It starts at 5 p.m. in the offices of Bingham, 1 Federal St. downtown. It's free, but registration is required.
The Boston Licensing Board yesterday revoked its license for a Kingston Street psychic after a hearing that included a former client detailing how she had been taken for $5,000 in cash and merchandise, a police detective accusing one of her employees of a felony and arguments over whether her studio's neon sign was permitted.
The move means Psychic Visions owner Theresa Miller can no longer legally operate a business reading palms and Tarot cards, gazing into a crystal ball or writing out a horoscope.
MBTA Transit Police report arresting a Henderson, Nev., woman on animal-cruelty charges yesterday after witnesses reported she was pummeling a Yorkshire terrier in the woman's restroom at South Station.
Ana Prado was in town to answer a drug-trafficking charge in Suffolk Superior Court - she's the woman who allegedly left painkillers stuffed inside rubber gloves at the Logan Airport Hyatt when she checked out there on Sept. 14.
According to Transit Police, officers were alerted by a woman who'd just come out of the restroom in the commuter-rail section of the station:
An irate citizen complains:
News boxes, dirty, faded and affixed with stickers on the window, along with graffiti on the top or elsewhere, have been dumped along Cambridge St. across from Center Plaza, on the sidewalk near pay phone at City Hall Plaza. One has a town of Belmont sticker, the other a city of Newton sticker. These are boxes for a paper from Martha's Vineyard I've seen in last year or two, but I don't believe the papers are even being distributed in Boston in these filthy boxes any longer. Yet other towns are dumping dirty and unwanted boxes in Boston. Plus, those are from Newton and Belmont, according to permit stickers on the front.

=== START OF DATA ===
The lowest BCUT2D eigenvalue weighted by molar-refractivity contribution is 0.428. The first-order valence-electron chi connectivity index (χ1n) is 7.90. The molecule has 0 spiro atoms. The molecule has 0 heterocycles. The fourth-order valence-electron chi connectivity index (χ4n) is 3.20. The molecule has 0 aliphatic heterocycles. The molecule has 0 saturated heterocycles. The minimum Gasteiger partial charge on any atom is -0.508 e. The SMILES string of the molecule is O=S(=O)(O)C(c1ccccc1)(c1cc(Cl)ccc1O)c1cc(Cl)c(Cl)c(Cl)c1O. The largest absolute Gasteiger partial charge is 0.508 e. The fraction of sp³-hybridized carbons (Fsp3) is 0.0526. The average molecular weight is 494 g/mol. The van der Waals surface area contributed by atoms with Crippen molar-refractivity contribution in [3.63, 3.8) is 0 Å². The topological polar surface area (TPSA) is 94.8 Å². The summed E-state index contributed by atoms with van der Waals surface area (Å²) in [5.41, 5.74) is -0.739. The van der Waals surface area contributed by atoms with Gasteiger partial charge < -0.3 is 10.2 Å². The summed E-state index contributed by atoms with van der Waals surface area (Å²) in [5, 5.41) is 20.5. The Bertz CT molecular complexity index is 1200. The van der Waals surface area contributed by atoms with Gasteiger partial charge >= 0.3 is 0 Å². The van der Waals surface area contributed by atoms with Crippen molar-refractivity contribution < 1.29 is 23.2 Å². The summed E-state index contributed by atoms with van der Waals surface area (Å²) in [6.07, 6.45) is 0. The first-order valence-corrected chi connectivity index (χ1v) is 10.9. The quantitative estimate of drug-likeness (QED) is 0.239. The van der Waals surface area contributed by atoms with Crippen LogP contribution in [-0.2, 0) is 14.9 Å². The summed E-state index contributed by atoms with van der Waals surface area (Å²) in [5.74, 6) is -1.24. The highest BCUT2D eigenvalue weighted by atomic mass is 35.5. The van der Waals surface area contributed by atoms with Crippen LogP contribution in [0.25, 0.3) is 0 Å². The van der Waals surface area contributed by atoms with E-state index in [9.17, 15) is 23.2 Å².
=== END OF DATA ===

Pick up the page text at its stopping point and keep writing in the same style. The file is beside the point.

A South Boston woman who says she was taken for $5,000 in cash, gift cards, towels, underwear and electronics by a downtown psychic pleaded with the Boston Licensing Board to make sure nobody else winds up like her.
The board decides tomorrow what action, if any, to take on several police citations against Psychic Visions, 33 Kingston St., including "obtaining property by trick." In addition to overseeing food and liquor licenses, the board also oversees licensing of psychics and fortune tellers.
In an emotionally charged hearing - during which it seemed like a police detective was about to arrest the psychic for admititng she took her sister-in-law's driver's test - the West Broadway resident said she was at a really low point in her life this past summer when somebody at Downtown Crossing handed her a flyer for Psychic Visions.
She said she thought to herself, "Well, maybe I should go and see these people, maybe they can help me figure out some things in my life."
That began three months of frequent visits to the basement studio, illuminated by a neon sign that licensing-board members said was a license violation all on its own.